Donkey, Cart... Cart, Donkey
Context matters here. There is rarely a best way to organise anything, let alone code.
Organisation isn't a standalone property. You organise something to achieve an end. So what are those ends?
Generally there a 3 kinds of End:
Functional just means that it achieves the business goal. Anyone of your suggested patterns of organisation are equally capable of providing that functionality until we get into the performance edge cases, where some of them will will run into platform limitations such as: stack height, execution overhead, core utilisation, etc...
Operational just means how many times it has to be prodded by a human in production to get it back to working. Again none of these suggested patterns make it easier or harder from an operational perspective. Using service(micro or otherwise) architecture vs monolithic does have an impact operationally. How buggy the code is, or even how many edge cases are covered in code have an effect on operations.
Developmental is about how easy it is to make changes, both from a rate of change, and from a reliability of change perspective. Here is where your suggested organisations have an effect. But what exact end are you optimising for?
- Code isolation (reduce the chance the code change cascades)
- Code sharing (reduce the amount of distributed knowledge in the system)
- Code verifiability (reduce the complexity of each piece of code to allow easy testing)
- Some other developmental concern? Readability, Ramp up time, modularity, etc...
Or are you wanting some balance?
Missing the Point
Personally if you do not know, start with a high level sketch and see if there are any obvious Library functions you will need. eg: you may need to access data from a file-share although the file name and credentials vary.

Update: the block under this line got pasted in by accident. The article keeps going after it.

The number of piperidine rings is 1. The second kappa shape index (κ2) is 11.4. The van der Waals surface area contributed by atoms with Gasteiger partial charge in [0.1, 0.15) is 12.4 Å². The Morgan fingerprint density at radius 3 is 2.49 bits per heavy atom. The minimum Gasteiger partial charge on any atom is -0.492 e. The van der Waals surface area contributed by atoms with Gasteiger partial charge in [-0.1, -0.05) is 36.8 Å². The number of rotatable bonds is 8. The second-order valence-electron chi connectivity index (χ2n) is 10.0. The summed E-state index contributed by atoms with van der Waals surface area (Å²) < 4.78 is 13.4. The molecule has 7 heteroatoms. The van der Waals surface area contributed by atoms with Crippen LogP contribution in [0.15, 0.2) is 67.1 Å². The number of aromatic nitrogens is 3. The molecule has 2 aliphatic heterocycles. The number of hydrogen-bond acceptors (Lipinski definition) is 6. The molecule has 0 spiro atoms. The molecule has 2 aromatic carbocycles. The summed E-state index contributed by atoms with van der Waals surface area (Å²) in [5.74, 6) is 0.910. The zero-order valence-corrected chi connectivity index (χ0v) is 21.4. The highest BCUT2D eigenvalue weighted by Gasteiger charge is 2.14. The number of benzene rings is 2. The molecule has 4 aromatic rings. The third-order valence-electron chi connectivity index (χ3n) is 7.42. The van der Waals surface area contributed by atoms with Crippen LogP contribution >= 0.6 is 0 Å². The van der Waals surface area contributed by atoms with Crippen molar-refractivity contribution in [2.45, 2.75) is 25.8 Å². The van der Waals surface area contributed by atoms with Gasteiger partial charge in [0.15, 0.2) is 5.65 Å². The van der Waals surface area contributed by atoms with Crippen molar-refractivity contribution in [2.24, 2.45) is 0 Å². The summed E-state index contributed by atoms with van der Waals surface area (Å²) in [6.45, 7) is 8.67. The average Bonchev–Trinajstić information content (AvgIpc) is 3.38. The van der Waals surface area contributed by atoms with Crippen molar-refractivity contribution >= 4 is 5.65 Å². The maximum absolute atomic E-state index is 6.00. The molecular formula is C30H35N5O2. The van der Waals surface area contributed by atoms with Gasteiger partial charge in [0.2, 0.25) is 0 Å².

Next look for any sub-business behaviours that are often performed in the process. Things like getting boss sign-off are often shareable pieces of business logic.
Finally don't push it. If nothing leaps out as being reusable don't force it. Use your first suggestion. Dump it in a single function. Just don't leave it that way.
Start re-factoring by pulling out concerns, or pushing down details. At the end of the day the business function should read like a page from a manual that any other employee could follow. The details pushed down, or pulled out should be independently testable.
When you go to write your next piece of business logic, you will need to read your code base to find out what has already been done in that area. You will then need to determine if the code should be shared, generalised, duplicated, or written differently.
What you'll hopefully end up with is a set of library functions for performing standard low level operations such as authenticating, load files using credentials, etc...
On top of this you'll have a set of common business tasks like getting manager approval, generating an advice, queuing work for manual review. These will be non-trivial pieces of business logic in their own right, but are not a complete business workflow. Internally they will have numerous one off support functions. And make use of the underlying library functions to perform actions.
And on top of this you will have high level business workflows such as terminating a client application, amending a contract, or charging monthly fees. These will be built by using the stock standard business task, but also with one-off support functions that use the library functions to implement workflow specific behaviours.
You will generate mess, its unavoidable as you probably don't yet know what you are optimising the business logic for. And there is no-architecture that will save you from this. The important part is that your writing process is as much a rewriting process, tidying up, cordoning off, and fixing akward pieces of code overtime. Therefore the optimal way to write, is to write to rewrite.